Money is having a moment. According to Forbes, investments in financial technology firms, or fintechs, added up to nearly $100 billion in the first ten months of 2021 alone. By the end of last year, there were over 200 fintech “unicorns,” (i.e. startups) worth more than one billion dollars. Forty-two of these were “born” in the three-month period ending in September.
The two largest fintechs in the world are still Mastercard and Visa, whose game-changing innovation dates back to the 1950s, when Bank of America mailed thousands of unsolicited plastic “charge cards” to customers in Fresno, California. But Ant Financial, the owner of China’s popular Alipay mobile app, Tencent (WePay), Paypal, Stripe, and Square are also in the top ten. Slightly farther down the list are elite members of fintech’s newest and hottest space: buy now/pay later, aka BNPL.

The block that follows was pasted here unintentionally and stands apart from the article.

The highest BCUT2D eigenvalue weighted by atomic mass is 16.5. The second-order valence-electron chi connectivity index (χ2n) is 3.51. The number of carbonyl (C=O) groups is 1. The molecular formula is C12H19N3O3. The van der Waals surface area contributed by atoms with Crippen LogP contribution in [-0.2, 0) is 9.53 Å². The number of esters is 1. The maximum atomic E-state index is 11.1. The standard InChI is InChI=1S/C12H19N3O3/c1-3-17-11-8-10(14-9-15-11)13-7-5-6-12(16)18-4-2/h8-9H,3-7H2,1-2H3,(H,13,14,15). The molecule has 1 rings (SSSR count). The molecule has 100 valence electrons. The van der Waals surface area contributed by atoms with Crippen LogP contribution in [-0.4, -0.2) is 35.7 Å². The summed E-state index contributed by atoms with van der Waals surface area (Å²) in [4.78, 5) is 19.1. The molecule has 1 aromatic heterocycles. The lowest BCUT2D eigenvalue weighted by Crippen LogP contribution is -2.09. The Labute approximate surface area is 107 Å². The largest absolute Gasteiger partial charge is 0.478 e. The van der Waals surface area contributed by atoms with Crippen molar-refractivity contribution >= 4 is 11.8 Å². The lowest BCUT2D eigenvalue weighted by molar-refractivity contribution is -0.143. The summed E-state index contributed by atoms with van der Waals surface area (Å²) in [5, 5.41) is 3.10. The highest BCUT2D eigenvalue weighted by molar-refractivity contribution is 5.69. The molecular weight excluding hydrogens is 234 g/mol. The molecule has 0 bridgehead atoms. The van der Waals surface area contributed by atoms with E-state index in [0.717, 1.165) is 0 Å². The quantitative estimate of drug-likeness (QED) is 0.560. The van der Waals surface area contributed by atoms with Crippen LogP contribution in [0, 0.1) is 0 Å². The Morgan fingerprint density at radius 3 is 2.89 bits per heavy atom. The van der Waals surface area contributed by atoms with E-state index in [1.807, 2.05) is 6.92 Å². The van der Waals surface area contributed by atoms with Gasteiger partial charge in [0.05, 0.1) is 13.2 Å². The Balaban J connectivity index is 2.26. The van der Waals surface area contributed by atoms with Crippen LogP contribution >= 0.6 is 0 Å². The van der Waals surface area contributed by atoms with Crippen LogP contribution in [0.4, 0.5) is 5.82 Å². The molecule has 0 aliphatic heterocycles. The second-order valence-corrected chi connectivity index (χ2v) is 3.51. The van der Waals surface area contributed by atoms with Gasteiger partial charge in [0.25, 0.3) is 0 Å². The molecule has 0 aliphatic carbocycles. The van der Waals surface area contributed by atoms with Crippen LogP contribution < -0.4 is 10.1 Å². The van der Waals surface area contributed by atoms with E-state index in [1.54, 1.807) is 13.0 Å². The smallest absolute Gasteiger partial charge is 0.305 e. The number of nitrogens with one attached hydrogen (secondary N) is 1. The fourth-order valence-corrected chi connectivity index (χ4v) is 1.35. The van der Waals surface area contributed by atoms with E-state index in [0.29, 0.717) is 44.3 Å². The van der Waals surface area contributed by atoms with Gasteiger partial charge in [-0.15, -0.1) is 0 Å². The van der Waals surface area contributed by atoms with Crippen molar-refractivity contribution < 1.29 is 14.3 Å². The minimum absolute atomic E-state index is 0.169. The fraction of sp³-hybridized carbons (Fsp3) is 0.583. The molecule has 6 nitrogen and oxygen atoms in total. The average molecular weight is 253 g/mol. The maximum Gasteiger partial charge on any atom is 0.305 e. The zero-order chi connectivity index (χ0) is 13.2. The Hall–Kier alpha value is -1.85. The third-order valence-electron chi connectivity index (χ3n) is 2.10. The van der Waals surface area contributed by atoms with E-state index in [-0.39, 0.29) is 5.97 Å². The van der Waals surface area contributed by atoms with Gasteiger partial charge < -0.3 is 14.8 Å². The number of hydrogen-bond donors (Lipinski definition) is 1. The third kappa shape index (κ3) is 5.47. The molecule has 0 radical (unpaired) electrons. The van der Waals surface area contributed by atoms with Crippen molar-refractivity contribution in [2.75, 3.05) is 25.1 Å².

What all of these companies share is a mission to digitize cash, one way or another, and at dizzying speed. The recent flood of new innovations, from payroll apps that allow employees to be paid whenever they choose, to tabletop payment devices that allow diners to generate, split and pay the check themselves, feels like a race to make up for lost time; and for good reason. The credit card is nearly seven decades old now and the printing press, which was invented to mass-produce bibles but proved far more popular as a cash machine, is going on six centuries of service.
Old habits may die hard, but there has been a marked acceleration away from paper money lately, partly due to the Covid pandemic, though mostly to the ubiquity of smartphones. Even traditionally cash- or check-only businesses, such as car valets and property renters, are now accepting digital cash in some form. They don’t have much of a choice. For the first time ever, a majority of baby boomers prefer contactless forms of payment. Which is rather important, since they control a majority of the wealth.